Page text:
Seattle in Deep Sleep This Week

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Seattle wasn't sleepless this week. Not after more than 4,000 sleep experts from around the world descended upon the Emerald City for SLEEP 2015, an annual conference sponsored by the American Academy of Sleep Medicine and the Sleep Research Society.

Topics and research on all things related to sleep -- how much we need, how much we don't get, how much is disrupted by undiagnosed sleep disorders and how a better, cheaper, less obtrusive way to detect sleep apnea is needed -- were discussed.

"Right now we don't have enough sleep clinics, sleep laboratories and sleep specialists in the country to address all the sleep apnea that is out there," said Dr. Nathaniel F. Watson, University of Washington professor of neurology and co-director of the UW Medicine Sleep Center.

Sleep deficiency is linked to many chronic health problems, including heart disease, kidney disease, high blood pressure, diabetes and obesity and it's associated with serious non-alcohol-related car crash injuries and death, according to the National Heart Lung and Blood Institute.

Pharmacy Times cites several more studies attributing higher rates of depression, stroke and other health conditions to untreated sleep apnea.

While specialized overnight clinics using polysomnography are regarded as the gold standard for sleep apnea diagnosis, they are expensive, inconvenient and invasive. Sleep labs may also not replicate a person's normal sleep pattern because of the unfamiliar setting and the feeling that someone is watching you sleep. Which they are -- in the next room where they are recording your every snore, sniffle, whiffle and waking moment. Searching for a more natural way to record sleep cycles, scientists are turning to bioengineering and cell phone technology.

A smart phone application called ApenaApp, developed at the University of Washington in Seattle, uses inaudible sound waves emanating from the phone's speakers to a track a sleeper's breathing patterns without needing sensors or other special equipment.

ApneaApp captured sleep apnea events as accurately as a hospital polysomnography test 98 percent of the time, a clinical study found.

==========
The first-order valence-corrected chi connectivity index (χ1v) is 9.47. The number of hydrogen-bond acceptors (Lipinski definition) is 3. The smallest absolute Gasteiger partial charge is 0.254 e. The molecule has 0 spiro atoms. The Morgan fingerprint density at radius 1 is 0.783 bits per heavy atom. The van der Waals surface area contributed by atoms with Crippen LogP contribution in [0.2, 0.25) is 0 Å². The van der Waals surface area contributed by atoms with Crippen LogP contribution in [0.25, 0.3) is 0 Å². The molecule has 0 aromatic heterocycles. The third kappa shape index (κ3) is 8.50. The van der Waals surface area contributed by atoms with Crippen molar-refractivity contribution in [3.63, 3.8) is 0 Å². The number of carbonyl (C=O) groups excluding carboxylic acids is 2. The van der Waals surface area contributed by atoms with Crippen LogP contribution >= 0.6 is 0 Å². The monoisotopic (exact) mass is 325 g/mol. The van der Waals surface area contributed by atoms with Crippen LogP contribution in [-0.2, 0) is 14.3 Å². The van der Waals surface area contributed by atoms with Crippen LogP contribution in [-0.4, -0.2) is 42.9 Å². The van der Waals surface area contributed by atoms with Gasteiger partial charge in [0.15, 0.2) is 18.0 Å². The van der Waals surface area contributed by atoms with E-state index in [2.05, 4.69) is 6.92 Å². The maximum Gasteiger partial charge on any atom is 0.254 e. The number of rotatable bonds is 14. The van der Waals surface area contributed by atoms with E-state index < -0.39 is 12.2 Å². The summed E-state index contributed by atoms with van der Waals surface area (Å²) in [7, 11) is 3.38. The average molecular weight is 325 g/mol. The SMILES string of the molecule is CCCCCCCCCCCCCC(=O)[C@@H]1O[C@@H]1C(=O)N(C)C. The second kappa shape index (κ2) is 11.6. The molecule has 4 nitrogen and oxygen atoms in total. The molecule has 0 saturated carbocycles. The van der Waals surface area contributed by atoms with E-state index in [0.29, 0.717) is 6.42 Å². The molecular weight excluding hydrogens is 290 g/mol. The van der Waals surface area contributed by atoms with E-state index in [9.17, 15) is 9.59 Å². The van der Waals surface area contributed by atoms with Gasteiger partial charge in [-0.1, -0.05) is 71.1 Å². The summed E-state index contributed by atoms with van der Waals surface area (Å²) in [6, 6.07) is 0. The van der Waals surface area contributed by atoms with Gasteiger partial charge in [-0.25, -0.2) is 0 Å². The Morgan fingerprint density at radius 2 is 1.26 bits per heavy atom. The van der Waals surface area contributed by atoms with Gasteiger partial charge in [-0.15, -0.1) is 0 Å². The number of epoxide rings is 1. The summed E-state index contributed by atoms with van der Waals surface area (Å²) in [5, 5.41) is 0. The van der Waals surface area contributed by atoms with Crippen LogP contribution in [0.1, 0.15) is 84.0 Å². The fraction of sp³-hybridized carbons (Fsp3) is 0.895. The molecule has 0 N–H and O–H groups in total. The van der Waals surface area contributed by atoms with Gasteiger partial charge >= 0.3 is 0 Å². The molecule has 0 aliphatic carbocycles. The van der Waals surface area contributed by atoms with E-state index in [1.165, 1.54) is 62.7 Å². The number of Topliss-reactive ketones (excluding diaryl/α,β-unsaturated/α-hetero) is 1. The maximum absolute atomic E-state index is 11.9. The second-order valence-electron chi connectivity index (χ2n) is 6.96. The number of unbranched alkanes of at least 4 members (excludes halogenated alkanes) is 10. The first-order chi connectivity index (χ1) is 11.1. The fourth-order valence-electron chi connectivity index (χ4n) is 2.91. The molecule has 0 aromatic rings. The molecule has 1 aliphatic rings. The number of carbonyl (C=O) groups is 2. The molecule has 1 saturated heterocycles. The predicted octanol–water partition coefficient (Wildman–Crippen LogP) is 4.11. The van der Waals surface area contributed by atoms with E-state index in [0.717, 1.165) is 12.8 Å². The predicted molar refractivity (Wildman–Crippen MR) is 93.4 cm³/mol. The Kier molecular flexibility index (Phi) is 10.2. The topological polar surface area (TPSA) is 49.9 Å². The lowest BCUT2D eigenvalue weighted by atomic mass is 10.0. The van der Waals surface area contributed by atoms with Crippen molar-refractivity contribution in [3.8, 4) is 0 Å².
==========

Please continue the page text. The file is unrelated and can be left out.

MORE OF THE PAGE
Think bats, or at least how bats fly around in the dark, to understand how it works.

"It's similar to the way bats navigate," said Rajalakshmi Nandakumar, lead author of the study and a doctoral candidate in the UW's department of computer science and engineering. "They send out sound signals that hit a target, and when those signals bounce back they know something is there."

The phone's speaker sends out inaudible sound waves, which bounce off a sleeping person's body and are picked back up by the phone's microphone. Designed for an Android phone, the app even has the ability to zone out a bed partner and key in on one sleeper. "It can distinguish because the distance from the individual to the phone is different," Watson explained.

UW researchers plan to seek FDA approval; ApneaApp could be available to consumers with one to two years.

While fitness trackers are becoming the rage to record a person's every step, sweat, heart beat, calories in and out, the trackers don't measure sleep as accurately as manufacturers claim, sleep experts say. These devices measure movement of a sleeping person, not breathing sounds or sleep patterns. On average, wearable fitness devices overestimate sleep by about one hour, Watson said.

According to the World Health Organization, an estimated 100 million individuals worldwide have some degree of obstructive sleep apnea. The American Sleep Apnea Association reports that sleep apnea affects 22 million Americans but about 80 percent are undiagnosed.

"Millions of people globally have poor sleep quality, and most of them, 80 percent, are unaware of it," Yaniv Zigel, an Israeli professor and researcher at Ben-Guiron University of the Negev, said in an interview. Its lab has also developed a new, easier way diagnose sleep apnea.

One of the main reasons sleep disorders go undetected, Zigel says, is because polysomnography involves sleeping over at a hospital sleep lab with tangles of wires attached to your head and body. "We're trying to make it less invasive," he said.

The system developed at Ben-Gurion University's Department of Biomedical Engineering places a microphone in the ceiling above a person's bed and records breathing to detect whether a person is awake or asleep. Called breath sound analyasis, the sounds are analyzed using an algorithm. In a study published in PLOS ONE, the audio device was found to be about 83 percent as as accurate as polysomnography sensors that detect brain waves, heart signals and muscle activity.
"We see this as another tool in the arsenal of tools to help detect sleep disorders," Zigel said.

Watson, the University of Washington sleep expert, says these new approaches and apps won't replace polysomnography, which can detect many problems, such as heart arrhythmias, restless leg syndrome and rapid pulse. "It's important to acknowledge that apps don't diagnose people, doctors do," he said, adding that the new technology could be used as an initial screen for a person concerned about their sleep, who could then consult a physician.

Snoring, according to the National Sleep Foundation, is the primary cause of sleep disruption for approximately 90 million American adults. But whose snoring is it, yours or your partner's? Apparently, that's a question asked the world over.

As Prof. Ariel Tarasivk, head of the Sleep-Wake Disorders Unit at Soroka University Medical Center in Beer-Sheva, Israel puts it:

"Snoring is in the ear of the beholder."